6 things you likely didn’t know about The Habit & its IPO

The Habit Restaurants Inc., operator of the 98-unit The Habit Burger Grill fast-casual chain, filed SEC documents this week for its initial, $86.3-million public offering. As usual, the documents are a trove of financial data. But that’s not all there is to learn about the concept. Here are some tidbits to be savored.

  • The average per-person expenditure at The Habit is $7.44—as the company notes in its offering documents, one of the lowest in the fast-casual sector.
  • The chain is a sibling concept of Columbus, Ohio-based Piada Italian Street Food, a fast-casual chain and one of the most talked-about up-and-comers in the business. A significant stake in each is held by KarpReilly, a Connecticut-based private equity firm, though the common ownership will change upon completion of the IPO.
  • The chain cannot open any stores in its birthplace of Santa Barbara County, Calif., because that territory is reserved for the concept’s founder, Bruce Reichard, and his brother, Brent, a former CEO of the company. The duo owns five stores in the region under a licensing agreement that exempts them from having to pay royalties and the usual franchisee fees.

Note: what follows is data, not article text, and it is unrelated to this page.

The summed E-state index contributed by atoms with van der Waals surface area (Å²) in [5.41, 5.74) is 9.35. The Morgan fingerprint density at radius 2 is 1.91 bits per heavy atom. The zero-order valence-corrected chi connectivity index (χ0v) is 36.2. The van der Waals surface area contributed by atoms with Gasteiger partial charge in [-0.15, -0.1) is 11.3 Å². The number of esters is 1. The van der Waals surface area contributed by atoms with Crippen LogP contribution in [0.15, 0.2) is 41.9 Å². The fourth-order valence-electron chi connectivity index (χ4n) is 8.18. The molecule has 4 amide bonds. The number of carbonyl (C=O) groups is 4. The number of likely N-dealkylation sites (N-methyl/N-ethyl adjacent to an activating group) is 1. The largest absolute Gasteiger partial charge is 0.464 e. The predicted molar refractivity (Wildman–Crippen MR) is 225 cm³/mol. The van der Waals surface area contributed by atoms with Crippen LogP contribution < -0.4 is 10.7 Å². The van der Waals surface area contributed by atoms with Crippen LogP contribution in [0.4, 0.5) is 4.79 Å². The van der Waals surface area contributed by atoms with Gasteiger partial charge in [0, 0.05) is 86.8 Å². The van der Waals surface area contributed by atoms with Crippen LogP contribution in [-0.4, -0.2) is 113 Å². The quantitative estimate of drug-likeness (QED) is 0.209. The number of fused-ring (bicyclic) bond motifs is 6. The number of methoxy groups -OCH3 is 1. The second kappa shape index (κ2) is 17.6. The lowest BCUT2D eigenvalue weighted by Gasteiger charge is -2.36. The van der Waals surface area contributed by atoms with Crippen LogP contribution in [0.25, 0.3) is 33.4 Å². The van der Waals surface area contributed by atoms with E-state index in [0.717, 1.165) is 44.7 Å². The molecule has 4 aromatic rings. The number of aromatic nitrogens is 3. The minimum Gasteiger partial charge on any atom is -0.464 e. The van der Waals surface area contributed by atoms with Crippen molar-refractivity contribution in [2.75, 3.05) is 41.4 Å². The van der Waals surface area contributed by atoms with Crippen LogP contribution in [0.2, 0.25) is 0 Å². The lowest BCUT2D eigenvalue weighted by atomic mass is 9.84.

• Salads accounted for 13 percent of “entree revenue” during the operator’s most recent fiscal year, according to the filing. A Cobb salad is one of The Habit’s signatures. Burgers generated 60 percent of main-item sales, and the remaining 27 percent came from the sale of other sandwiches.
  • Dinner accounts for 47 percent of sales.
  • The first franchised Habit will open next year. 


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